De Kock and South Africa looking for solution after refusing to take a knee

Quinton de Kock remains a part of the Proteas T20 World Cup squad and has not been sent home despite his refusal to take the knee.

The directive that all members of the South Africa tournament party take the knee in unified support of Black Lives Matter came from their board on Monday evening.

But having refused to make any gesture at all against Australia, de Kock withdrew himself from the game against the West Indies on Tuesday to put his international future in doubt.

However, despite reports to the contrary, de Kock has not been banished from the current squad and instead was locked in meetings throughout Wednesday as the player and the management tried to find a solution to the impasse.

Cricket South Africa, mindful of their country’s history where issues of race are concerned, are clearly keen for the team to be united in an anti-racist message, but forcing players to do so has not worked.

They have forced the team to contain a certain number of black players with a quota system that has split the game many times over and is still a hotly debated topic.

But with a black captain in the shape of Temba Bavuma, the fact that one of their players won’t take the knee when, for example, every player from England and Bangladesh did so before their game on Wednesday is a source of embarrassment.

De Kock is expected to release a statement in due course explaining his reasons for refusing to take the knee, but whether he will be able to play again in the tournament is still up in the air.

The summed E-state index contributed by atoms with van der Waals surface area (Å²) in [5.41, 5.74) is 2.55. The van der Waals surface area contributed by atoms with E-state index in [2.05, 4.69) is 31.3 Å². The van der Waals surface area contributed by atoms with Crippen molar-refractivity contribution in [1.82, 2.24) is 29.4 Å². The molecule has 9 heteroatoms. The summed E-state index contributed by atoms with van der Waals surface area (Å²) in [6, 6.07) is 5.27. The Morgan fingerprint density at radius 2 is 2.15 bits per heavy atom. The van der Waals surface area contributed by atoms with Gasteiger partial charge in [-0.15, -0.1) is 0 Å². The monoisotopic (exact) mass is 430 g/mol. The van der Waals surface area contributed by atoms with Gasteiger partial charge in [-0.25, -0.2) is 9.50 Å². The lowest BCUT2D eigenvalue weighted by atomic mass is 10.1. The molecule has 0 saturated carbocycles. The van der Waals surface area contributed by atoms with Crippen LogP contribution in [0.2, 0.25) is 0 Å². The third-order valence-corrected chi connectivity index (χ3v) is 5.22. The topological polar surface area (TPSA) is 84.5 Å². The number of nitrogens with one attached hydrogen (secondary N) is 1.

On the field, Jason Roy powered England to their second World Cup win out of two with a fifty in his fiftieth international T20 match.

But skipper Eoin Morgan was full of praise for his bowlers once again who set the game up by restricting Bangladesh to just 124-9 in the eight wicket walloping.

Chris Woakes sent down four overs for just 12 miserly runs, while Tymal Mills picked up 3-27 showing the full range of his skills.

"The bowlers have started the tournament exceptionally well,” said Morgan. “They've adapted really well again for the second time.

“They were very disciplined with their lines and their lengths and were backed up with good catching and ground fielding. It's a huge compliment to how far our white-ball cricket in general has come along.

“A lot of players involved were a part of the 2019 World Cup success and that's lent itself to T20 cricket as well.”

Roy was the batting heartbeat of England’s 2019 success, and he has got himself up and running in the T20 version too with 61 from 38 balls.

“It's nice for Jason to get some time at the wicket,” added Morgan. “The way Jason plays is so imposing, it makes it difficult to set fields, so it is great to see him in good touch."

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